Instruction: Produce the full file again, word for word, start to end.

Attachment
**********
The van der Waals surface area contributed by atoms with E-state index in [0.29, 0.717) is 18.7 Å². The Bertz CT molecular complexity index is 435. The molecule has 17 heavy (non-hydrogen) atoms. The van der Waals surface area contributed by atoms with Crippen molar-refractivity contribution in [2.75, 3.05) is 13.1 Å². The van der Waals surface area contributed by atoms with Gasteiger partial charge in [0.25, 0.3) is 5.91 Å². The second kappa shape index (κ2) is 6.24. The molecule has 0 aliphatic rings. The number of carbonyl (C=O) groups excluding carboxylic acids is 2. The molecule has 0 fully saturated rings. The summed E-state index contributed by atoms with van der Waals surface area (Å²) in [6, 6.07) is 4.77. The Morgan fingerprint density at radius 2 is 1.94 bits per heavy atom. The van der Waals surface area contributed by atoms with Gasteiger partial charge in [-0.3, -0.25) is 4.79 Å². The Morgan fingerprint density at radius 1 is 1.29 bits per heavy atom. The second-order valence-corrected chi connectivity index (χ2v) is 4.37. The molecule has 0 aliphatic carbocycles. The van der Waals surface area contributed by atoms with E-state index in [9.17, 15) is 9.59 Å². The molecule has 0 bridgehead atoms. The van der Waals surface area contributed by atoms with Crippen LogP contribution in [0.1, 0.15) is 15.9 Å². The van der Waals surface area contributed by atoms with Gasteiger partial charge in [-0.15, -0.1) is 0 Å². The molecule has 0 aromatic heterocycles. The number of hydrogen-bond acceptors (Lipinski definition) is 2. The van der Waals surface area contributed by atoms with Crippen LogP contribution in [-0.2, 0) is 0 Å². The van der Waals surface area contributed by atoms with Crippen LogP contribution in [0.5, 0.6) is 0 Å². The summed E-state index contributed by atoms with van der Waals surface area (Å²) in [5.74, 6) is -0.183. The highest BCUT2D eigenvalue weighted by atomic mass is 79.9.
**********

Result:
The van der Waals surface area contributed by atoms with E-state index in [0.29, 0.717) is 18.7 Å². The Bertz CT molecular complexity index is 435. The molecule has 17 heavy (non-hydrogen) atoms. The van der Waals surface area contributed by atoms with Crippen molar-refractivity contribution in [2.75, 3.05) is 13.1 Å². The van der Waals surface area contributed by atoms with Gasteiger partial charge in [0.25, 0.3) is 5.91 Å². The second kappa shape index (κ2) is 6.24. The molecule has 0 aliphatic rings. The number of carbonyl (C=O) groups excluding carboxylic acids is 2. The molecule has 0 fully saturated rings. The summed E-state index contributed by atoms with van der Waals surface area (Å²) in [6, 6.07) is 4.77. The Morgan fingerprint density at radius 2 is 1.94 bits per heavy atom. The van der Waals surface area contributed by atoms with Gasteiger partial charge in [-0.3, -0.25) is 4.79 Å². The Morgan fingerprint density at radius 1 is 1.29 bits per heavy atom. The second-order valence-corrected chi connectivity index (χ2v) is 4.37. The molecule has 0 aliphatic carbocycles. The van der Waals surface area contributed by atoms with E-state index in [9.17, 15) is 9.59 Å². The molecule has 0 bridgehead atoms. The van der Waals surface area contributed by atoms with Crippen LogP contribution in [0.1, 0.15) is 15.9 Å². The van der Waals surface area contributed by atoms with Gasteiger partial charge in [-0.15, -0.1) is 0 Å². The molecule has 0 aromatic heterocycles. The number of hydrogen-bond acceptors (Lipinski definition) is 2. The van der Waals surface area contributed by atoms with Crippen LogP contribution in [-0.2, 0) is 0 Å². The van der Waals surface area contributed by atoms with Crippen LogP contribution in [0.5, 0.6) is 0 Å². The summed E-state index contributed by atoms with van der Waals surface area (Å²) in [5.74, 6) is -0.183. The highest BCUT2D eigenvalue weighted by atomic mass is 79.9.